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Helping Parents Parent
By Susan Miller, Ed.D.

The Marcuses’ toddler is constantly biting his baby brother. The Marcuses don’t feel comfortable asking the child’s teacher for advice; they wish to be perceived as capable parents.


Daughter Patty hits her mother to gain attention at arrival time. Staff members notice that this creates an unpleasant stress for both parent and child, but are reluctant to offer advice because it might appear they are treading on the parent’s turf.


Dilemmas like the ones descricribed at left are common in early childhood programs and illustrate the need for parent education. The Marcuses and Patty’s mother – as well as the parents who send their child to your program – can benefit from sincere advice offered in a positive, professional, and non-judgmental manner. As caregivers, you have the perfect 

opportunity to do this. 


Communication Problems

It is imperative to remember that parents are the child’s first, most important, and primary caregivers. As a result, educators should treat all parents with great sensitivity and make every attempt to develop a partnership built on trust and mutual respect. Be careful not to come across as the definitive authority with all of the answers. Sometimes problems seem to stand in the way of positive two-way communication. For example:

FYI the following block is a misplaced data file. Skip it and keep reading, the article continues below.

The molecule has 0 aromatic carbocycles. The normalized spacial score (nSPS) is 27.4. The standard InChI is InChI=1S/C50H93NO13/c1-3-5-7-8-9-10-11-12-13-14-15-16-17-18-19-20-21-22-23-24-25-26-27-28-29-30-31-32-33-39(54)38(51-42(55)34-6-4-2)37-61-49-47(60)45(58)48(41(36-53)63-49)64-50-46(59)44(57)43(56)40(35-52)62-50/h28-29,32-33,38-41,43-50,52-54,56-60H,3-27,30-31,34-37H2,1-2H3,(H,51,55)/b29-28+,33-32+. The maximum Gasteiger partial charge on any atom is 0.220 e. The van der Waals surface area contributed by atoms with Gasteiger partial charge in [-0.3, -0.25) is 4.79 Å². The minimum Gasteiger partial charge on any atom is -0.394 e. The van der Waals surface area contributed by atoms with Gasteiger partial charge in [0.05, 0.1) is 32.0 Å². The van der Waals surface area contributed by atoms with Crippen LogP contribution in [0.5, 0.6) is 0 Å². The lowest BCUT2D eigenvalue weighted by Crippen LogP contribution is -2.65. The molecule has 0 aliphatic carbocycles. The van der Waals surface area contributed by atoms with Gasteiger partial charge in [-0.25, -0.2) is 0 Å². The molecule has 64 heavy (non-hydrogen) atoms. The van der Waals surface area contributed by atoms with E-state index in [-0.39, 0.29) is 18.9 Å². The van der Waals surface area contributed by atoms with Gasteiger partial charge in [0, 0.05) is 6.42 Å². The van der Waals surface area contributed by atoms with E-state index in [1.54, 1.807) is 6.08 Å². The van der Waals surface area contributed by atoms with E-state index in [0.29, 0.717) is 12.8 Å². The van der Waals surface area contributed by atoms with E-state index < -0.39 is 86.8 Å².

Parents may feel guilty about leaving their child in someone else’s care all day. Because they don’t want to be labeled as shirking their parental responsibilities, they are reluctant to share parenting problems with staff members. If you give feedback that already guilt-ridden parents perceive as negative, the parents may respond with hostility.

  • Some parents are insecure about visiting the center because they are uneducated.  They may feel intimidated by educational jargon or think you will suggest things they won’t know how to do with their child. 
  • Cultural and language differences sometimes make it difficult for staff members and parents to understand each other’s motives and suggestions.